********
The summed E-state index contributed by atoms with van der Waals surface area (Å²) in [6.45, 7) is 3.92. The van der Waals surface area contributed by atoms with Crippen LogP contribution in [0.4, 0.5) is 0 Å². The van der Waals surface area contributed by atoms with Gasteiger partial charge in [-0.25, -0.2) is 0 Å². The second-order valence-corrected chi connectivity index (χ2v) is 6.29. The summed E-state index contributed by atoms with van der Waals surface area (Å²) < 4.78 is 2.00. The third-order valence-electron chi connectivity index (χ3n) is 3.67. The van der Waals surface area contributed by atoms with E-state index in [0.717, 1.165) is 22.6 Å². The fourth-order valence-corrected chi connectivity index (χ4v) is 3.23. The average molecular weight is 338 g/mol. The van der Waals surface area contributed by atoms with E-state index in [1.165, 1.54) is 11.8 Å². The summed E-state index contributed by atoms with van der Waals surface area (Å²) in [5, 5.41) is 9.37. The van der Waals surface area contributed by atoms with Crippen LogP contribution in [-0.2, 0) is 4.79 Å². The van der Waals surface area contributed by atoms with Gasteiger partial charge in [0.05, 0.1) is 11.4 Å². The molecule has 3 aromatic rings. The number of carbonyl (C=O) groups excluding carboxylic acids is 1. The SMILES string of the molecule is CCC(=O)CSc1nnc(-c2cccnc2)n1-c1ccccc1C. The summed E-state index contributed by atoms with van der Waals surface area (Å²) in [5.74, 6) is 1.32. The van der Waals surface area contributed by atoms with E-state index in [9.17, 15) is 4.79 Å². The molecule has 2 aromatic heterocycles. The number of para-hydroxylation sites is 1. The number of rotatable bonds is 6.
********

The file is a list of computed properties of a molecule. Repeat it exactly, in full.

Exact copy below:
The summed E-state index contributed by atoms with van der Waals surface area (Å²) in [6.45, 7) is 3.92. The van der Waals surface area contributed by atoms with Crippen LogP contribution in [0.4, 0.5) is 0 Å². The van der Waals surface area contributed by atoms with Gasteiger partial charge in [-0.25, -0.2) is 0 Å². The second-order valence-corrected chi connectivity index (χ2v) is 6.29. The summed E-state index contributed by atoms with van der Waals surface area (Å²) < 4.78 is 2.00. The third-order valence-electron chi connectivity index (χ3n) is 3.67. The van der Waals surface area contributed by atoms with E-state index in [0.717, 1.165) is 22.6 Å². The fourth-order valence-corrected chi connectivity index (χ4v) is 3.23. The average molecular weight is 338 g/mol. The van der Waals surface area contributed by atoms with E-state index in [1.165, 1.54) is 11.8 Å². The summed E-state index contributed by atoms with van der Waals surface area (Å²) in [5, 5.41) is 9.37. The van der Waals surface area contributed by atoms with Crippen LogP contribution in [-0.2, 0) is 4.79 Å². The van der Waals surface area contributed by atoms with Gasteiger partial charge in [0.05, 0.1) is 11.4 Å². The molecule has 3 aromatic rings. The number of carbonyl (C=O) groups excluding carboxylic acids is 1. The SMILES string of the molecule is CCC(=O)CSc1nnc(-c2cccnc2)n1-c1ccccc1C. The summed E-state index contributed by atoms with van der Waals surface area (Å²) in [5.74, 6) is 1.32. The van der Waals surface area contributed by atoms with E-state index in [9.17, 15) is 4.79 Å². The molecule has 2 aromatic heterocycles. The number of para-hydroxylation sites is 1. The number of rotatable bonds is 6.